Combined, these three areas of expenditure have fallen from 5.9 per cent of GDP a quarter-century ago, to an even 5.0 per cent when Gordon Campbell and the BC Liberals won election to government in 2001/02. Since then, they've collapsed even further to just 2.6 per cent in 2008/09.
Remember, Health and these three combined areas of expenditures were an identical 5.9 per cent of GDP a quarter-century ago. Today, however, Health outlays are about two-and-a-half times as great as the other three. Is that because Health spending has exploded, or because expenditures on the other three have swooned?
The big cutback
Two points to note in the chart above. First, it is evident that the dramatic decline in outlays in Social Services, Transportation and Interest on the Debt mirrors the on-going drop in overall government expenditures.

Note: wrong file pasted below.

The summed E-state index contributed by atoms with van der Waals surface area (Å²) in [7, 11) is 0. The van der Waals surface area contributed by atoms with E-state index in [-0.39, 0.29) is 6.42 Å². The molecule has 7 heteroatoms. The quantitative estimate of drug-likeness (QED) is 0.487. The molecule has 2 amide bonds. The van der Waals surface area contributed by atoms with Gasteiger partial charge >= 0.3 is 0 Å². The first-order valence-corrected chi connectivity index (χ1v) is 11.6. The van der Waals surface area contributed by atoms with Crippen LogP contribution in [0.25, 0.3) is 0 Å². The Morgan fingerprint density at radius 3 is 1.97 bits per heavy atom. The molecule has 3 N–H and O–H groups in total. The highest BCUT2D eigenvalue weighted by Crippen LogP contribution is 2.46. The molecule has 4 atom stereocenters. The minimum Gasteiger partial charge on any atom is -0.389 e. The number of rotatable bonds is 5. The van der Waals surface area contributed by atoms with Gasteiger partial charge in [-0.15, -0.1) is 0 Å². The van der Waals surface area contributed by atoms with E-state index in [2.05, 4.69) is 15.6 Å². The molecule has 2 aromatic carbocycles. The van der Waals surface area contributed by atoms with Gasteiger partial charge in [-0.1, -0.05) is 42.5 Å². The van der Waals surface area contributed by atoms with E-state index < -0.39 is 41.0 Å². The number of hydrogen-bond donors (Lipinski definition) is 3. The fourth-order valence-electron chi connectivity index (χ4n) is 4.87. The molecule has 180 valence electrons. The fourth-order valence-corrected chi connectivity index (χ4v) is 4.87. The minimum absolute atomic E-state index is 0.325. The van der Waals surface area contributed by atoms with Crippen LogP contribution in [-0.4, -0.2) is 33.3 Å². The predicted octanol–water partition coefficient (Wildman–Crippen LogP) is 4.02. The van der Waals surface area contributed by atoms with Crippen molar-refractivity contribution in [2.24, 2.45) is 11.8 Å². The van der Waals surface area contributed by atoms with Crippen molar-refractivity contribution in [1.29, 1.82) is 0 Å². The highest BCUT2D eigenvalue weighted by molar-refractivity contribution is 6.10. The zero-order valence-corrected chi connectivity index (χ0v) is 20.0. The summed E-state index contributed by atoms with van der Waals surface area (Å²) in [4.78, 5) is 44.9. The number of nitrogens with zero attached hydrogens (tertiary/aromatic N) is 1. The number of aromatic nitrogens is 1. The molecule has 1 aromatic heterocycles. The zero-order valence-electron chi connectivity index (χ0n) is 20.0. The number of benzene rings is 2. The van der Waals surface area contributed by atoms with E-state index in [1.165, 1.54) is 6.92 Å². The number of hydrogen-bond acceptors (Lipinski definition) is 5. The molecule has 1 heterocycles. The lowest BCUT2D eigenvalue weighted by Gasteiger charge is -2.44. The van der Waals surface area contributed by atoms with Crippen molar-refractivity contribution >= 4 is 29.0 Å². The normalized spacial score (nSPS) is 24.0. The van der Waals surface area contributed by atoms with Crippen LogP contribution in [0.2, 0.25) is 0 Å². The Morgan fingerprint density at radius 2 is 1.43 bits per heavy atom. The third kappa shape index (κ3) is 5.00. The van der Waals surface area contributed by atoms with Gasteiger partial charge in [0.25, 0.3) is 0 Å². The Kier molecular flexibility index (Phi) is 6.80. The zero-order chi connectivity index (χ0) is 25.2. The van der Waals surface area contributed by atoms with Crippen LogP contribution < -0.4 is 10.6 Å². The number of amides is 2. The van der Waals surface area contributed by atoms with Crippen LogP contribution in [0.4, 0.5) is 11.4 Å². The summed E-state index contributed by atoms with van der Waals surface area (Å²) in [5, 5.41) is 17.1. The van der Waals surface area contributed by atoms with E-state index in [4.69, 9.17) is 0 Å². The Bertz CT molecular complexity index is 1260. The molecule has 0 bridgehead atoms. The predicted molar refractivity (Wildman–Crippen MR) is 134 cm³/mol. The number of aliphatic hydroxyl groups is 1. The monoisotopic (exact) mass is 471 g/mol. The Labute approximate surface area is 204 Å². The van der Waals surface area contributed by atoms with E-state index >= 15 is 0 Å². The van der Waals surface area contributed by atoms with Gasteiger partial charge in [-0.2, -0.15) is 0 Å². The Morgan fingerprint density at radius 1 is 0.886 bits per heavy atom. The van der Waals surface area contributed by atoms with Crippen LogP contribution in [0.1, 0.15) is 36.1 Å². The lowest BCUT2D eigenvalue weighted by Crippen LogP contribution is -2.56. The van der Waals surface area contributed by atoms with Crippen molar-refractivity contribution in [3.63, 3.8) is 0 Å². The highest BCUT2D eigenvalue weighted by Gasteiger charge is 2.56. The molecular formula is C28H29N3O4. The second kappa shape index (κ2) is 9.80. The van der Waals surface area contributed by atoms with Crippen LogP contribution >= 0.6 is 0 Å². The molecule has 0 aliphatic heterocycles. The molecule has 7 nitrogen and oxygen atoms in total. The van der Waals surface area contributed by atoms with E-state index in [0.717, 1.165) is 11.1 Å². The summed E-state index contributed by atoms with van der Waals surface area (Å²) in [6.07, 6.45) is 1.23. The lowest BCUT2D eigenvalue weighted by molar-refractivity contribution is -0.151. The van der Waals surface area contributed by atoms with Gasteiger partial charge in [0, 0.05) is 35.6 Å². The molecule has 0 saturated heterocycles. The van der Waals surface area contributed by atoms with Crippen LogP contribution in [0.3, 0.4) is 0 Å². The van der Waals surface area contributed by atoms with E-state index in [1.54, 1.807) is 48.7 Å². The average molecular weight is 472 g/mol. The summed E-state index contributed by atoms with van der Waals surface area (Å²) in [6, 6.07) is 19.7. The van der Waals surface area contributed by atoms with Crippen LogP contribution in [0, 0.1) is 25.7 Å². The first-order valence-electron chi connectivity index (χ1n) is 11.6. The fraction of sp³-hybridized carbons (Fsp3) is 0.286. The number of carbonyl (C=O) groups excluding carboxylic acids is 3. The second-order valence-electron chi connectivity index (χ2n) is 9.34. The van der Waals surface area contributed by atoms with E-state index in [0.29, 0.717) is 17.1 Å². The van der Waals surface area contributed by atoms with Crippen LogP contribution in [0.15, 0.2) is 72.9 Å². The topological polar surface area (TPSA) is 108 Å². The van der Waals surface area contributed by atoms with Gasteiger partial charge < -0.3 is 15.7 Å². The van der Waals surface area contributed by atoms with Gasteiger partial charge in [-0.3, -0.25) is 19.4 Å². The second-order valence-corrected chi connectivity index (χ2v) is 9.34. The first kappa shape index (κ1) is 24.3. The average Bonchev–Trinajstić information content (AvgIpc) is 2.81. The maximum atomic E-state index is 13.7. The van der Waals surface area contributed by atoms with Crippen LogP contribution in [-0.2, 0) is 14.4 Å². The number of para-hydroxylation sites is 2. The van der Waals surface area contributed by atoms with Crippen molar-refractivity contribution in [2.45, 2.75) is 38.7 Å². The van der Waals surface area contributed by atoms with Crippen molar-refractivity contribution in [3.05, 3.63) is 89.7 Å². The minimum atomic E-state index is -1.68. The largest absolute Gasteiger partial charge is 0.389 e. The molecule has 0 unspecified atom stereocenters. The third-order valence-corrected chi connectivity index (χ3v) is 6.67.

It's simple: as Victoria has cut back its total spending (as a percentage of GDP), certain areas of expenditure, perforce, have experienced significant declines.
Second, because every other area of government spending has fallen in recent years, Health -- where spending has been virtually unchanged over the past several decades -- has increased in comparison.
Between 1984/85 and 2001/02, Health's share of CRF spending grew from 30.2 to 39.5 per cent. By 2008/09, it was up to 44.8 per cent.
Think again of our fictitious family eating dinner: all of the people seated around the table have gone on a diet, and the family's food bill has declined as a proportion of their total income. But one family member, Health, continues to consume an amount not dissimilar to that which she ate before the diet was adopted. Compared to the others her consumption has grown as a proportion of the total, when, in fact, it is virtually unchanged.
It should be obvious -- even to an eastern journalist -- that Health spending in B.C. is not out of control.
Did Jeffrey Simpson miss math class?